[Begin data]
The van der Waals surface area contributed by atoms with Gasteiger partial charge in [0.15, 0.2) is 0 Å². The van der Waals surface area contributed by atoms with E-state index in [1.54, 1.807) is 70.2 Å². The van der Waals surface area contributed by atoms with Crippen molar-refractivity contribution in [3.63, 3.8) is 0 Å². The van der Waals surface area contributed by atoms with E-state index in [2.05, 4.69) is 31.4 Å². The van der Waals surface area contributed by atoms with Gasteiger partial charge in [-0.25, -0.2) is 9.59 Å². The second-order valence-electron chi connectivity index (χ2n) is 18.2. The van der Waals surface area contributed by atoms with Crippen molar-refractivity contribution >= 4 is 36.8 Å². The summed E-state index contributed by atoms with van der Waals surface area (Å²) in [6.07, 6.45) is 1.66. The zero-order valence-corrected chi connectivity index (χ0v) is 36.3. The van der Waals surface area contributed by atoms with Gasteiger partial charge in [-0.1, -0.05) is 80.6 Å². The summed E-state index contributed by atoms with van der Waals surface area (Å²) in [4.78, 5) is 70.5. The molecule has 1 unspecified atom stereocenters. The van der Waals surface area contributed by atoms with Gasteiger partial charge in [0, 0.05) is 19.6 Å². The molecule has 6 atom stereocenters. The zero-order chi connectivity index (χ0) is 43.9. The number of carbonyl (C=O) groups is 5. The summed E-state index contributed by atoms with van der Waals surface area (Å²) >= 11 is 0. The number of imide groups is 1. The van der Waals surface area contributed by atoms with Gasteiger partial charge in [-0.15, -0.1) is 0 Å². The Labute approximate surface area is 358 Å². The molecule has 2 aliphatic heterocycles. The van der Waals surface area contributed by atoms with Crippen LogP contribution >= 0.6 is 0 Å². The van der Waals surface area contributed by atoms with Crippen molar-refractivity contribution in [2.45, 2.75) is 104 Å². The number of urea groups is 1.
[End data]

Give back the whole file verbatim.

The van der Waals surface area contributed by atoms with Gasteiger partial charge in [0.15, 0.2) is 0 Å². The van der Waals surface area contributed by atoms with E-state index in [1.54, 1.807) is 70.2 Å². The van der Waals surface area contributed by atoms with Crippen molar-refractivity contribution in [3.63, 3.8) is 0 Å². The van der Waals surface area contributed by atoms with E-state index in [2.05, 4.69) is 31.4 Å². The van der Waals surface area contributed by atoms with Gasteiger partial charge in [-0.25, -0.2) is 9.59 Å². The second-order valence-electron chi connectivity index (χ2n) is 18.2. The van der Waals surface area contributed by atoms with Crippen molar-refractivity contribution >= 4 is 36.8 Å². The summed E-state index contributed by atoms with van der Waals surface area (Å²) in [6.07, 6.45) is 1.66. The zero-order valence-corrected chi connectivity index (χ0v) is 36.3. The van der Waals surface area contributed by atoms with Gasteiger partial charge in [-0.1, -0.05) is 80.6 Å². The summed E-state index contributed by atoms with van der Waals surface area (Å²) in [4.78, 5) is 70.5. The molecule has 1 unspecified atom stereocenters. The van der Waals surface area contributed by atoms with Gasteiger partial charge in [0, 0.05) is 19.6 Å². The molecule has 6 atom stereocenters. The zero-order chi connectivity index (χ0) is 43.9. The number of carbonyl (C=O) groups is 5. The summed E-state index contributed by atoms with van der Waals surface area (Å²) >= 11 is 0. The number of imide groups is 1. The van der Waals surface area contributed by atoms with Gasteiger partial charge in [-0.15, -0.1) is 0 Å². The Labute approximate surface area is 358 Å². The molecule has 2 aliphatic heterocycles. The van der Waals surface area contributed by atoms with Crippen LogP contribution >= 0.6 is 0 Å². The van der Waals surface area contributed by atoms with Crippen molar-refractivity contribution in [2.45, 2.75) is 104 Å². The number of urea groups is 1.